Mitigating issues of future wastes: enhancing resource productivity in emerging technologies

5 September 2018 10:00-19:00, London, United Kingdom


Introduction

Background to event:

Humanity faces the threat of irreversible and significant climate change and imminent global resource security crises for many materials, particularly ‘critical’ raw materials (CRMs) which are vital components of the very ‘green’ technologies upon which climate change mitigation strategies heavily rely. Enhanced global resource efficiency is necessary along with widespread deployment of green technologies, which creates greater demand for CRM primary resources. Adoption of circular economy provides a means to mitigate these issues whilst enhancing the retention and productivity of material resources within economies and mitigating issues resulting from wastes arising from the lifecycles of these technologies, which at their end-of-life will become waste electrical and electronic equipment (WEEE).

WEEE is the fastest growing waste stream on the planet with annual global generation having reached ~50 million tonnes accounting for 5% of all municipal solid waste. The enormous quantities of WEEE generated around the world represent a growing risk to human health and the environment due to the great variety of toxic substances found in WEEE. The high content of CRMs in WEEE which are not efficiently recovered represents a global resource security crisis. Despite this, WEEE represents a considerable opportunity as a secondary resource rich in CRMs, and developing this resource will be essential to meet materials demands from emerging technologies in coming years.

The necessity to adopt practices which enhance resource productivity in emerging technologies and our energy sector, as well as the promotion of well-functioning markets for secondary raw materials is reflected in the UK Industrial Strategy which sets these objectives as national priorities in the interest of achieving clean growth and sustainable economic development. This will require considerable progress for emerging technologies in the areas of: product design for disassembly/refurbishment/remanufacturing and recycling; materials substitution; manufacturing from recovered components/materials; fabrication efficiency; technology for efficient materials recovery from WEEE including CRMs; technologies for separation and generation of high purity raw materials from end-of-life products for manufacturing; and new materials sets which are compatible with end-of-life processes.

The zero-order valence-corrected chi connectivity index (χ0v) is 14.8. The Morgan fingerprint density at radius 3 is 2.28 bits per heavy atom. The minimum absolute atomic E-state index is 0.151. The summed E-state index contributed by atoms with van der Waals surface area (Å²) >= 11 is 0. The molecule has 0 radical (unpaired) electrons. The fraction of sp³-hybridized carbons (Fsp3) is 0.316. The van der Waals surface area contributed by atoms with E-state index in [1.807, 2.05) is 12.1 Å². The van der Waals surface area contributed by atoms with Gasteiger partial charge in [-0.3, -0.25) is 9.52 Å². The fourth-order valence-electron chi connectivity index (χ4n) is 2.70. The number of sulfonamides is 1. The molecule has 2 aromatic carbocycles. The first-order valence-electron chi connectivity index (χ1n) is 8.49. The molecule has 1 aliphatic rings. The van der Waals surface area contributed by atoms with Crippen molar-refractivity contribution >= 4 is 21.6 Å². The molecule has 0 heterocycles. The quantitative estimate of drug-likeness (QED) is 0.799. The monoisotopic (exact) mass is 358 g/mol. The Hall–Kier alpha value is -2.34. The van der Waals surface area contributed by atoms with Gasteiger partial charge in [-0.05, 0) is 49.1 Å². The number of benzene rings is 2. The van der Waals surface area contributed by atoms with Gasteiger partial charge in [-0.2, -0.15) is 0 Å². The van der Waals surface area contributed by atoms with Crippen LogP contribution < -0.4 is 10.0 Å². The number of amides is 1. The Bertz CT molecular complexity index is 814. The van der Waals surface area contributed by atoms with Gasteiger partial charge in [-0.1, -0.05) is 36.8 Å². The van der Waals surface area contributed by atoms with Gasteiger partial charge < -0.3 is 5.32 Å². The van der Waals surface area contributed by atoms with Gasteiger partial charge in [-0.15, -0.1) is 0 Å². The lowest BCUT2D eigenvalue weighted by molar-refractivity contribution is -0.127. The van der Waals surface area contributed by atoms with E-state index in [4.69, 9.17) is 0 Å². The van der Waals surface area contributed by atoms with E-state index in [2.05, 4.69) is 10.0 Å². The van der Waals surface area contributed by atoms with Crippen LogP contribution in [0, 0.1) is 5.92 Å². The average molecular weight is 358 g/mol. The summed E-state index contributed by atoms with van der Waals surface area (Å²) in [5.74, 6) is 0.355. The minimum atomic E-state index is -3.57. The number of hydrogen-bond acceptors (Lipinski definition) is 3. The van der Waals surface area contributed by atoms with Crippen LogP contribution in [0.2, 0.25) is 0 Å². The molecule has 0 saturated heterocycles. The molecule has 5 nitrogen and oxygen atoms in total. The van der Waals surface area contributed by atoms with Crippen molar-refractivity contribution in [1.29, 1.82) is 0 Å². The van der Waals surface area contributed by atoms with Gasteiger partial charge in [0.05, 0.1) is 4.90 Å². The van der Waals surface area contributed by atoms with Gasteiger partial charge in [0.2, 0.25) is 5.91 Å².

Purpose of the event

Progress in resource efficiency in throughout emerging technologies lifecycles will require multi-disciplinary collaborative R&I between academia and industries involved in all stages of product lifecycles; and support from additional key stakeholders including government, professional bodies, NGOs and consultancies. ‘Mitigating issues of future wastes: enhancing resource productivity in emerging technologies’ will bring together these partners to explore challenges in lifecycle optimisation of emerging products which generate, store and use electricity. The event will provide an opportunity for industry and other crucial stakeholders to engage with the world class UK research base in order to: